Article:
Another significant area for international coöperation is man's potential impact on world climate and weather. Quite apart from the danger of inadvertent modification of these, the technologies by which man may seek to make deliberate changes are advancing very rapidly. The use of such technologies promises to produce a number of significant benefits, but in some cases the benefits to the nation employing them might be bought at the expense of its neighbors. Certainly it is not at all uncommon these days to cause rainfall by seeding clouds with silver iodide. It might well happen that a country in need of added rainfall, or impelled by other reasons, might use techniques such as this to divert rain which otherwise might go to its neighbor, and this is but one possibility of weather manipulation that may be a potential area of international conflict. Would it not be advisable, therefore, to draw up guidelines now to help assure the constructive and beneficial use of such technologies, avoid unnecessary conflict and help resolve it if it does occur? In fact, is not the question of weather manipulation itself becoming ripe for a treaty or convention?
As one readily sees from these examples, the boundary between what is national and what is international quickly becomes blurred; the fact is, we need coöperative action at both levels. Similarly, the line between regulation and positive action can be quickly erased in practice: to bring the oceans back to an acceptable state takes a good measure of both restraint and new technology actively employed to deal with what has happened before or may be inescapable in the future.
The establishment of machinery for the prevention and settlement of environmental disputes and for the allocation of costs and benefits of development projects which have important environmental impacts across national boundaries will become increasingly necessary. Implementation of the principle of the Stockholm Declaration by which nations accept responsibility for the effects of their actions on the environment of others or on the global commons could lead to a growing number of cases in which the benefits which accrue to one country from a given development project must be reconciled with the environmental costs it engenders for others, particularly in respect to developments impinging on international waterways. In most cases, preventive action and predevelopment agreement on the sharing of costs and benefits will be the only viable alternatives.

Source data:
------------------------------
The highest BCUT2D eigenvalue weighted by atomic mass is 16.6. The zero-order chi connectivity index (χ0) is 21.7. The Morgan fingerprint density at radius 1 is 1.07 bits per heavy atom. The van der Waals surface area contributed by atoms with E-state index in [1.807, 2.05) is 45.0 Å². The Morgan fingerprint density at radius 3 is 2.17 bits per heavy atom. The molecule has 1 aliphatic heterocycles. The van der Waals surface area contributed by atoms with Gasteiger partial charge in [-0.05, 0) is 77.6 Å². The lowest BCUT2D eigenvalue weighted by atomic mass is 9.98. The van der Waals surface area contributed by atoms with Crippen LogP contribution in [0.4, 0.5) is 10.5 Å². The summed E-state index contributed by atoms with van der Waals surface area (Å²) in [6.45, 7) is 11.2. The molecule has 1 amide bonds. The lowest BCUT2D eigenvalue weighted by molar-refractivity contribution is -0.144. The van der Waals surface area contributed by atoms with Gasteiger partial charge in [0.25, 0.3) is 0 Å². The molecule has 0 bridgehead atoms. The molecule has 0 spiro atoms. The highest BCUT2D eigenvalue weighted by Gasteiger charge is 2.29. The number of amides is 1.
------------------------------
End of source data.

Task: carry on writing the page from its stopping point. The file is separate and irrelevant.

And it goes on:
Turning to the areas of positive action, the foremost example is surely the spreading effort to control population growth. The continuation of such growth in many parts of the world at a time when the borders of virtually all nations are being closed to large-scale immigration will generate mounting pressures on international life. While some countries can accommodate larger populations, others in which population pressures are already acute want and need much more in the way of international assistance for population control. This, of course, is a very delicate and complex issue on which each society must make its own decisions, but ultimately all societies will be required to achieve a balance between the level of their population and the standard of living which available resources can sustain. The already wide consensus that the question must receive international attention is evidenced in the U.N's World Population Conference that will be held next year.